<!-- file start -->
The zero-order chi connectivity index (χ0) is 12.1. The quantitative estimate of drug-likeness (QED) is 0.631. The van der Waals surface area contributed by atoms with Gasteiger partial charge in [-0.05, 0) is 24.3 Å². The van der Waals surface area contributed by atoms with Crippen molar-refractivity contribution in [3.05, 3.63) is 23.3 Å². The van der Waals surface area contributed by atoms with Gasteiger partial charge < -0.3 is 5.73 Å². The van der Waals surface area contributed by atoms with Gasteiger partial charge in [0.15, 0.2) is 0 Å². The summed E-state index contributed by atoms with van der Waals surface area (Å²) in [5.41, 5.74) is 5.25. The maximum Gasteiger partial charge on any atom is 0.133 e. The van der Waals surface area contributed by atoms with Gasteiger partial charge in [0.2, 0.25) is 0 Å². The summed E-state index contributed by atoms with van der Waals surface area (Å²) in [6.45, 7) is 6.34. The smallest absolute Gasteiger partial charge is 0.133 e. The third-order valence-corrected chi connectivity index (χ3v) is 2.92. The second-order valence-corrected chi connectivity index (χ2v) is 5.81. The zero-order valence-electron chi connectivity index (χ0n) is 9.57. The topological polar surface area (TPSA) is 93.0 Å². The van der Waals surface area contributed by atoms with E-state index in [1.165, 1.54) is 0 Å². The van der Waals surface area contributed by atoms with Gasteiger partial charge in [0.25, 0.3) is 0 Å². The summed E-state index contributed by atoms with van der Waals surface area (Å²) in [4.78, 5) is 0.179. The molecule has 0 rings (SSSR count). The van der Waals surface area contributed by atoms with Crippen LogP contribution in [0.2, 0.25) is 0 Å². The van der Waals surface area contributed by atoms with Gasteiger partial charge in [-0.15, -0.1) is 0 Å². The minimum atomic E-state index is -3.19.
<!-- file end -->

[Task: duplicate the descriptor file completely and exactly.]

The zero-order chi connectivity index (χ0) is 12.1. The quantitative estimate of drug-likeness (QED) is 0.631. The van der Waals surface area contributed by atoms with Gasteiger partial charge in [-0.05, 0) is 24.3 Å². The van der Waals surface area contributed by atoms with Crippen molar-refractivity contribution in [3.05, 3.63) is 23.3 Å². The van der Waals surface area contributed by atoms with Gasteiger partial charge < -0.3 is 5.73 Å². The van der Waals surface area contributed by atoms with Gasteiger partial charge in [0.15, 0.2) is 0 Å². The summed E-state index contributed by atoms with van der Waals surface area (Å²) in [5.41, 5.74) is 5.25. The maximum Gasteiger partial charge on any atom is 0.133 e. The van der Waals surface area contributed by atoms with Gasteiger partial charge in [0.2, 0.25) is 0 Å². The summed E-state index contributed by atoms with van der Waals surface area (Å²) in [6.45, 7) is 6.34. The smallest absolute Gasteiger partial charge is 0.133 e. The third-order valence-corrected chi connectivity index (χ3v) is 2.92. The second-order valence-corrected chi connectivity index (χ2v) is 5.81. The zero-order valence-electron chi connectivity index (χ0n) is 9.57. The topological polar surface area (TPSA) is 93.0 Å². The van der Waals surface area contributed by atoms with E-state index in [1.165, 1.54) is 0 Å². The van der Waals surface area contributed by atoms with Gasteiger partial charge in [0.25, 0.3) is 0 Å². The summed E-state index contributed by atoms with van der Waals surface area (Å²) in [4.78, 5) is 0.179. The molecule has 0 rings (SSSR count). The van der Waals surface area contributed by atoms with Crippen LogP contribution in [0.2, 0.25) is 0 Å². The van der Waals surface area contributed by atoms with Gasteiger partial charge in [-0.15, -0.1) is 0 Å². The minimum atomic E-state index is -3.19.